Healing the Mind & Body

There is a strong relationship between stress and illness, both physical and psychological. This is because the acute stress response takes a toll on your body over time if these biological responses do not return to normal baseline levels fairly rapidly. Here are some of the effects of a long-term elevated stress response:

  • Repeatedly encountering terrifying or life-threatening events can sensitize your amygdala. This means that it can take less and less to activate the amygdala and send you into high-alert. This can cause the feeling of being chronically alert and jumpy after exposure to trauma.
  • Recurrently high levels of glucocorticoids can cause cells in the hippocampus to shrink. This can compromise the brain’s ability to lay down and consolidate new memories. The good news is that both amygdala sensitization and hippocampus damage are potentially reversible. Cell regeneration can occur in the hippocampus and some other areas of the brain.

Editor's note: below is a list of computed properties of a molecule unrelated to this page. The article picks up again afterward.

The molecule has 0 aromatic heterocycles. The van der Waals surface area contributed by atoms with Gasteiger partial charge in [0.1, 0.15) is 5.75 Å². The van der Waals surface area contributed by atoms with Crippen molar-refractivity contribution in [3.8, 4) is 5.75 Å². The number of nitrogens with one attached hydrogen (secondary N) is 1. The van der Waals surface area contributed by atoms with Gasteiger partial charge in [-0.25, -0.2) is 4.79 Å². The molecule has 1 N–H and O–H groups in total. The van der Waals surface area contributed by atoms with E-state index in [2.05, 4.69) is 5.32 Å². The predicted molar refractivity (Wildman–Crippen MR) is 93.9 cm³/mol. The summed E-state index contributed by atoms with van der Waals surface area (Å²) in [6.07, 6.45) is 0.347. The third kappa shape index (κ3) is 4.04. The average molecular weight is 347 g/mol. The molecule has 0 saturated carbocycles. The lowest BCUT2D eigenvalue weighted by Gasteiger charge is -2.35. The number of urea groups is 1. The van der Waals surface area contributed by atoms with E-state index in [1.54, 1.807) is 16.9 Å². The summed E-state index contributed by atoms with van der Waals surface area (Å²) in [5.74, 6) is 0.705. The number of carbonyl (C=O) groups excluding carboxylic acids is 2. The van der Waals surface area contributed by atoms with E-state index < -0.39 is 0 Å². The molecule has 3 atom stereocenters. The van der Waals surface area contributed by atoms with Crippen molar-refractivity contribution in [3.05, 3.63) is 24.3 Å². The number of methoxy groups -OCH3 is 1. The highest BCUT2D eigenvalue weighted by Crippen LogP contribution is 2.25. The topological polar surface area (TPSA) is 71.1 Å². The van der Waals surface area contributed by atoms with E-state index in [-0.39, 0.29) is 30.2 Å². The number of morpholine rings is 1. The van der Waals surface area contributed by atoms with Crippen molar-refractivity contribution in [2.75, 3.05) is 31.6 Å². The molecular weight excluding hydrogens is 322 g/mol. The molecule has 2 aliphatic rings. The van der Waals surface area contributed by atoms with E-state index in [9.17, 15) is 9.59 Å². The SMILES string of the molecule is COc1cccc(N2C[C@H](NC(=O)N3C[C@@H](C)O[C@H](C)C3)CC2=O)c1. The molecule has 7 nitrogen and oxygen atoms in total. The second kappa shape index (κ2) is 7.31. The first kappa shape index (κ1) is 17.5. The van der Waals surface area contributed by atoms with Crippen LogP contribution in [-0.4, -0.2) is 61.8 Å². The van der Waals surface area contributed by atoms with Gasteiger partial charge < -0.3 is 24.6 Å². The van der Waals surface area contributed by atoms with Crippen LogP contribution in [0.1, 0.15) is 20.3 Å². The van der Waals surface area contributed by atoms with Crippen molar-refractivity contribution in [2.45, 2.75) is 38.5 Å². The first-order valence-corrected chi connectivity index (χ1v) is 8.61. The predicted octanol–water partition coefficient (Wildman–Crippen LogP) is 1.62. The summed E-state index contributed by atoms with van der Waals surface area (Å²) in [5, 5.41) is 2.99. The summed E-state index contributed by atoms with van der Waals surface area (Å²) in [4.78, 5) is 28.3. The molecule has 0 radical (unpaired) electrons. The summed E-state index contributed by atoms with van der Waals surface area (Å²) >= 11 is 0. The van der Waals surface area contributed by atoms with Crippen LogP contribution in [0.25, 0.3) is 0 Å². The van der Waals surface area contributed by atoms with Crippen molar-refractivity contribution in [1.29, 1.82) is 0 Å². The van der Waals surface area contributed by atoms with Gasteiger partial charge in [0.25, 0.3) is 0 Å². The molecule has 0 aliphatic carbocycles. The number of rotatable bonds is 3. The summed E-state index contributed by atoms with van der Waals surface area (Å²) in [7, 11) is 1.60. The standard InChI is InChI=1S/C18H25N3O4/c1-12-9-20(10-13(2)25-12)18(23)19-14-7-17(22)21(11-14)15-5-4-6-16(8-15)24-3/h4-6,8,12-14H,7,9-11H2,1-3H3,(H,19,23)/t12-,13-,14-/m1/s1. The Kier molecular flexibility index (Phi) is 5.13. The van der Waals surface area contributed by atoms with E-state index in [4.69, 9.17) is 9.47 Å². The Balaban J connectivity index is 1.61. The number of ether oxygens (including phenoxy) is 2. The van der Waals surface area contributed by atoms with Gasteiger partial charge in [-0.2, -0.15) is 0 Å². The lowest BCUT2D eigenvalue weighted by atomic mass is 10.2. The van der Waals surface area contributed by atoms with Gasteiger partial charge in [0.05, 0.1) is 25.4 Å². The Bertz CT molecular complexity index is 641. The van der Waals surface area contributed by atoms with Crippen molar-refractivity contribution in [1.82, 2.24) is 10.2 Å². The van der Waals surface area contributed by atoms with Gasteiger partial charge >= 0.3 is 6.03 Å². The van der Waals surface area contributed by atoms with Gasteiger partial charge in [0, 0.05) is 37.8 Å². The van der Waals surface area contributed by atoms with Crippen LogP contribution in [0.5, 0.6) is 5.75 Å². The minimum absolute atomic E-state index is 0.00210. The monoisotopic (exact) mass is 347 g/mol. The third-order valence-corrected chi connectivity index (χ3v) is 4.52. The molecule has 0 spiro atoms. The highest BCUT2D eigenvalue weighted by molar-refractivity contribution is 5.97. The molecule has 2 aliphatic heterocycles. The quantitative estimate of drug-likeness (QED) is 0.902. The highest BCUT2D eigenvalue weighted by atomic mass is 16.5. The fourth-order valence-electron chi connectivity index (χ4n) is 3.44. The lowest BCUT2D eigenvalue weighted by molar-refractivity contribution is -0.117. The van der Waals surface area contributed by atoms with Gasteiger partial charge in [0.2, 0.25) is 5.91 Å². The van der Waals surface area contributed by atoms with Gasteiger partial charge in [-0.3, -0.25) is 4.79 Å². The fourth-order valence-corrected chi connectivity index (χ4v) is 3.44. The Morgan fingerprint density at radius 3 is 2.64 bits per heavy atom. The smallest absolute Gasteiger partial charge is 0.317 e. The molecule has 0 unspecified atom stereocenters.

• Continued adrenaline presence in the bloodstream increases cholesterol production, decreases the rate at which cholesterol is removed from the bloodstream, and increases the deposition of plaque on the arterial walls. All of these conditions are associated with an increased risk of experiencing stroke and heart disease.
  • More platelets in the blood promote clotting. This is very useful if you are physically injured, as it helps slow blood loss. However, over time, this can also increase your risk of experiencing a heart attack or a stroke.
  • Stress-related changes in circulation may contribute to high blood pressure and migraine headaches.
  • Cortisol impairs the effectiveness of some types of white blood cells that play a key role in your immune system. A weakened immune system makes the body more vulnerable to infection, colds, flu, and even certain types of cancer.
  • An increased level of acid production in the stomach increases the risk of experiencing chronic stomach and digestive upsets.
  • Chronically depleted endorphin levels can lead to less effective natural pain relief and a lowering of the sense of well-being that is typically produced by the presence of endorphins. This can lead to increased arthritis pain and severe headaches. Low endorphin levels may also contribute to the temptation to take drugs (e.g., caffeine and other substances) that increase or mimic the effects of endorphins.

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